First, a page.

The secondary is saturated with stellar athletes who are capable of not leaving receivers wide open or letting quarterbacks pick them apart so effortlessly. The only way the defense can move, as far as ranking is concerned, is up. So Monte, move them up, please.
Look at it this way. USC had some exciting games against Stanford, Washington and Notre Dame. If the defense moves up from the top 10 worst in the entire NCAA Division I ratings, even just a little, then that practically hauls Troy over the obstacle to get the victories in the tight games that come down to just one more stop during the course of a game.
C’mon, Monte, just a little better at least.
Close games. USC has to find a way to seal the game when it has chances to do so.
The field goal losses to Stanford and Washington could have been wins with defensive stops. The Oregon game was close until the fourth quarter. However, the game was arguably lost when Kiffin distracted his own quarterback into fumbling the snap that turned much needed momentum from SC to the Ducks.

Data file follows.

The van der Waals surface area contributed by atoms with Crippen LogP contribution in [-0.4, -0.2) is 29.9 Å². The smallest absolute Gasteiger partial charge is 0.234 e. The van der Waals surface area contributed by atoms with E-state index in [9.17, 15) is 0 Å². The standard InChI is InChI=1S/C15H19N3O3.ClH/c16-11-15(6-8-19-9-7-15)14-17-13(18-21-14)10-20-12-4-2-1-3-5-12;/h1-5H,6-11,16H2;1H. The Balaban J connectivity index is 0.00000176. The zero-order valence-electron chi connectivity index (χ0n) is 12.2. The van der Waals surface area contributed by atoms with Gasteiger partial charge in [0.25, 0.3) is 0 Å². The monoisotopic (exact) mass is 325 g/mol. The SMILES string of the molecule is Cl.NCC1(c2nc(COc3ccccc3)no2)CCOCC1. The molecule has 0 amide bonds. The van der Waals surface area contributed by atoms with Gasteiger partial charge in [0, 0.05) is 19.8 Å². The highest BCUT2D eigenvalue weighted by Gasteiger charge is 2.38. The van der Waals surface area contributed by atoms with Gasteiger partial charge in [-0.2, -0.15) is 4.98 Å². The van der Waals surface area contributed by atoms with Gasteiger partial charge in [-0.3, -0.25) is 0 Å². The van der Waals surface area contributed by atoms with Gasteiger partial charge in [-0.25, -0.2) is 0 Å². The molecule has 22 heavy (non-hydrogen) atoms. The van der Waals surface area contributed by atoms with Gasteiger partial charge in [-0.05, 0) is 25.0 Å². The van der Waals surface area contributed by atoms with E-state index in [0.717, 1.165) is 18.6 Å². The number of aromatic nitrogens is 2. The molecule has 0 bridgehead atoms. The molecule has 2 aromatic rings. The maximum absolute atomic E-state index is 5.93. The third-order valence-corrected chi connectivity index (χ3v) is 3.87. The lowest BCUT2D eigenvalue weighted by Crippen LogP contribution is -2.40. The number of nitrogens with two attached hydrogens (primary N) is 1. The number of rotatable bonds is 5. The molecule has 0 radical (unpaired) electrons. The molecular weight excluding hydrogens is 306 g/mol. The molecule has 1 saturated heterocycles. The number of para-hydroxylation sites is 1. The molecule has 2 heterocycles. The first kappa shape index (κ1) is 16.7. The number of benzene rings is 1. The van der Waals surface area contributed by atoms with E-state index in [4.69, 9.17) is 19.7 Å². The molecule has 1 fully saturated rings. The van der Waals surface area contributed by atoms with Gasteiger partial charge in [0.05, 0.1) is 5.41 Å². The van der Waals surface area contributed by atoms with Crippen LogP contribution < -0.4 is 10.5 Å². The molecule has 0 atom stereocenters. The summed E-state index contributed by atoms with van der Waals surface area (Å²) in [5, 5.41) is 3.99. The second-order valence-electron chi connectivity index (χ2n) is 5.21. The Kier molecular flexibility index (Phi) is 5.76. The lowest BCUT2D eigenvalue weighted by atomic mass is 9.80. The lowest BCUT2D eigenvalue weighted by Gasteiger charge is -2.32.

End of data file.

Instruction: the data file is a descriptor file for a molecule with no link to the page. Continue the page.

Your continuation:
Whatever the case is, the Trojans, from the secondary to the coaches, have to turn losses by three or less into victories. I include Notre Dame in the UW/Stanford slush pile. By doing so it means that USC could have legitimately turned an 8-5 campaign into an 11-2 juggernaut this past year, by making one more play here or there. Wow, huge difference.
This section is not casting blame on any part of the team. This slide is simply saying “find a way to win those games decided by a handful or less this year.” That’s what Auburn did in their run. That’s what is required to have a winning season of 10 or 11 wins.
Trap games. Is anyone else but me tired of seeing USC lose to Oregon State? Washington? That’s not even legal in my book of hypothetical scenarios.
We’re talking Oregon State and Washington, not elite teams by any means. Washington gets stoked to play Nebraska in the Holiday Bowl. USC lollops through tunnels if they have to come out of any tunnel for a bowl game before January 1st. Oregon is always happy to be bowl eligible. USC is disappointed if it’s not eligible for the BCS championship following the final regular season game. Do you see the difference?